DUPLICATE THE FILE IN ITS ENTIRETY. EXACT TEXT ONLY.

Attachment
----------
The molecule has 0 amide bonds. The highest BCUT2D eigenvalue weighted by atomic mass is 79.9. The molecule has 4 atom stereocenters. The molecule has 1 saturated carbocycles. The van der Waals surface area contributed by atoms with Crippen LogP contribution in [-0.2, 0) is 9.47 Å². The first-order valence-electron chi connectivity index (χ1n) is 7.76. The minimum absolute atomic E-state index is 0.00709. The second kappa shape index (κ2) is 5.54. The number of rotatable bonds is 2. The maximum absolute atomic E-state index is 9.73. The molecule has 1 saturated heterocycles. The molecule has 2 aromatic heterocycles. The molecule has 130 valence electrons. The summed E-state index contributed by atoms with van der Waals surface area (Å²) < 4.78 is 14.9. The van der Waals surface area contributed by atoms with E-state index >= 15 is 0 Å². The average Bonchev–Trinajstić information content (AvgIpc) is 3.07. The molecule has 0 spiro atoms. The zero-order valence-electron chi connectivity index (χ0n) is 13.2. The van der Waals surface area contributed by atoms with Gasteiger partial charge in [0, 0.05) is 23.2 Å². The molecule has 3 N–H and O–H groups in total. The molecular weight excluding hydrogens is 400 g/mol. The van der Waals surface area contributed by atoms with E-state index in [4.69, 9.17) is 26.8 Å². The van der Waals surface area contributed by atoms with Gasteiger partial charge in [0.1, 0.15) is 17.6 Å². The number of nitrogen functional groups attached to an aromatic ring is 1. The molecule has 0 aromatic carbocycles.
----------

The molecule has 0 amide bonds. The highest BCUT2D eigenvalue weighted by atomic mass is 79.9. The molecule has 4 atom stereocenters. The molecule has 1 saturated carbocycles. The van der Waals surface area contributed by atoms with Crippen LogP contribution in [-0.2, 0) is 9.47 Å². The first-order valence-electron chi connectivity index (χ1n) is 7.76. The minimum absolute atomic E-state index is 0.00709. The second kappa shape index (κ2) is 5.54. The number of rotatable bonds is 2. The maximum absolute atomic E-state index is 9.73. The molecule has 1 saturated heterocycles. The molecule has 2 aromatic heterocycles. The molecule has 130 valence electrons. The summed E-state index contributed by atoms with van der Waals surface area (Å²) < 4.78 is 14.9. The van der Waals surface area contributed by atoms with E-state index >= 15 is 0 Å². The average Bonchev–Trinajstić information content (AvgIpc) is 3.07. The molecule has 0 spiro atoms. The zero-order valence-electron chi connectivity index (χ0n) is 13.2. The van der Waals surface area contributed by atoms with Gasteiger partial charge in [0, 0.05) is 23.2 Å². The molecule has 3 N–H and O–H groups in total. The molecular weight excluding hydrogens is 400 g/mol. The van der Waals surface area contributed by atoms with E-state index in [4.69, 9.17) is 26.8 Å². The van der Waals surface area contributed by atoms with Gasteiger partial charge in [0.1, 0.15) is 17.6 Å². The number of nitrogen functional groups attached to an aromatic ring is 1. The molecule has 0 aromatic carbocycles.